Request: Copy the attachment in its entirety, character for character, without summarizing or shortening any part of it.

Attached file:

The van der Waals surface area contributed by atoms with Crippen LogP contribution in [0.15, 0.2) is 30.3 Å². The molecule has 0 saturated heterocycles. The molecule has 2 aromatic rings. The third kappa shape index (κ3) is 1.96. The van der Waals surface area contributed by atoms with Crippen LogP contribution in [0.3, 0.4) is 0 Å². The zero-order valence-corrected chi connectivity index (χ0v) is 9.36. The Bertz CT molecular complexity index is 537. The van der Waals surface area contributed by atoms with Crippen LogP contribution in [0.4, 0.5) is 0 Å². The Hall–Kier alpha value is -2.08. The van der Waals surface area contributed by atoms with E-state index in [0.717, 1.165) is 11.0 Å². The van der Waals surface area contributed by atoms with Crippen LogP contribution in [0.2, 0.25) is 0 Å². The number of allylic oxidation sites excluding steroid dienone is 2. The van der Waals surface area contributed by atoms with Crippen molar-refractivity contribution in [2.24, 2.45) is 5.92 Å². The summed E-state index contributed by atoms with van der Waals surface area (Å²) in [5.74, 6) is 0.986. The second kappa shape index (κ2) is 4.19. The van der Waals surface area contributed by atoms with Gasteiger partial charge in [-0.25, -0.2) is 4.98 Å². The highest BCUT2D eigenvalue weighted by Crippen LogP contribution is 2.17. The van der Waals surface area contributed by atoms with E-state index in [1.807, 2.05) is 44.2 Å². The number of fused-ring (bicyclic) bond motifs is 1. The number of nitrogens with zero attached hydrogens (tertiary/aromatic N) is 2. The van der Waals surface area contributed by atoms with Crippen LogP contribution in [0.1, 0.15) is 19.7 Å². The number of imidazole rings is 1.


The van der Waals surface area contributed by atoms with Crippen LogP contribution in [0.15, 0.2) is 30.3 Å². The molecule has 0 saturated heterocycles. The molecule has 2 aromatic rings. The third kappa shape index (κ3) is 1.96. The van der Waals surface area contributed by atoms with Crippen LogP contribution in [0.3, 0.4) is 0 Å². The zero-order valence-corrected chi connectivity index (χ0v) is 9.36. The Bertz CT molecular complexity index is 537. The van der Waals surface area contributed by atoms with Crippen LogP contribution in [0.4, 0.5) is 0 Å². The Hall–Kier alpha value is -2.08. The van der Waals surface area contributed by atoms with E-state index in [0.717, 1.165) is 11.0 Å². The van der Waals surface area contributed by atoms with Crippen LogP contribution in [0.2, 0.25) is 0 Å². The number of allylic oxidation sites excluding steroid dienone is 2. The van der Waals surface area contributed by atoms with Crippen molar-refractivity contribution in [2.24, 2.45) is 5.92 Å². The summed E-state index contributed by atoms with van der Waals surface area (Å²) in [5.74, 6) is 0.986. The second kappa shape index (κ2) is 4.19. The van der Waals surface area contributed by atoms with Gasteiger partial charge in [-0.25, -0.2) is 4.98 Å². The highest BCUT2D eigenvalue weighted by Crippen LogP contribution is 2.17. The van der Waals surface area contributed by atoms with E-state index in [1.807, 2.05) is 44.2 Å². The number of fused-ring (bicyclic) bond motifs is 1. The number of nitrogens with zero attached hydrogens (tertiary/aromatic N) is 2. The van der Waals surface area contributed by atoms with Crippen LogP contribution in [0.1, 0.15) is 19.7 Å². The number of imidazole rings is 1.